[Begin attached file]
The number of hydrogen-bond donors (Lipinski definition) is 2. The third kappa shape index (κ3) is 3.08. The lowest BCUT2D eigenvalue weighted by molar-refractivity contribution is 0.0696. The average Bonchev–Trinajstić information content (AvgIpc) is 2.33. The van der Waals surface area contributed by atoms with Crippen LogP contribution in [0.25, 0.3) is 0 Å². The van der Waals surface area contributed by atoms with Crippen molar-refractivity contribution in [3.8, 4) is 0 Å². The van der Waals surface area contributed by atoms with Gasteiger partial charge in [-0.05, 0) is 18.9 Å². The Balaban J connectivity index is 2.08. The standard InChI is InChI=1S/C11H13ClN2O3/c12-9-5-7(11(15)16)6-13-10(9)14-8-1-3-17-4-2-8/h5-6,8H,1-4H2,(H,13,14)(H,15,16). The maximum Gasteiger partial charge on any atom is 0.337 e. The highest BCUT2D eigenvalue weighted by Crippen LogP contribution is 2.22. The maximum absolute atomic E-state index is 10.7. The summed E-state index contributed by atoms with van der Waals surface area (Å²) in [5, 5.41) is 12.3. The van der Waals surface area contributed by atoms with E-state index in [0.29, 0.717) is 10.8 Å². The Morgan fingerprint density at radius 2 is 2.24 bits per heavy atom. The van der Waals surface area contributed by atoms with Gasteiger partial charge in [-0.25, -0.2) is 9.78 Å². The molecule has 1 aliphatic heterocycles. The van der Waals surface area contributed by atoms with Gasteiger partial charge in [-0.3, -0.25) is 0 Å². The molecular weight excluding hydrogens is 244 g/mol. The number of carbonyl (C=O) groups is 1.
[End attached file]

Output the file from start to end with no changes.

The number of hydrogen-bond donors (Lipinski definition) is 2. The third kappa shape index (κ3) is 3.08. The lowest BCUT2D eigenvalue weighted by molar-refractivity contribution is 0.0696. The average Bonchev–Trinajstić information content (AvgIpc) is 2.33. The van der Waals surface area contributed by atoms with Crippen LogP contribution in [0.25, 0.3) is 0 Å². The van der Waals surface area contributed by atoms with Crippen molar-refractivity contribution in [3.8, 4) is 0 Å². The van der Waals surface area contributed by atoms with Gasteiger partial charge in [-0.05, 0) is 18.9 Å². The Balaban J connectivity index is 2.08. The standard InChI is InChI=1S/C11H13ClN2O3/c12-9-5-7(11(15)16)6-13-10(9)14-8-1-3-17-4-2-8/h5-6,8H,1-4H2,(H,13,14)(H,15,16). The maximum Gasteiger partial charge on any atom is 0.337 e. The highest BCUT2D eigenvalue weighted by Crippen LogP contribution is 2.22. The maximum absolute atomic E-state index is 10.7. The summed E-state index contributed by atoms with van der Waals surface area (Å²) in [5, 5.41) is 12.3. The van der Waals surface area contributed by atoms with E-state index in [0.29, 0.717) is 10.8 Å². The Morgan fingerprint density at radius 2 is 2.24 bits per heavy atom. The van der Waals surface area contributed by atoms with Gasteiger partial charge in [-0.25, -0.2) is 9.78 Å². The molecule has 1 aliphatic heterocycles. The van der Waals surface area contributed by atoms with Gasteiger partial charge in [-0.3, -0.25) is 0 Å². The molecular weight excluding hydrogens is 244 g/mol. The number of carbonyl (C=O) groups is 1.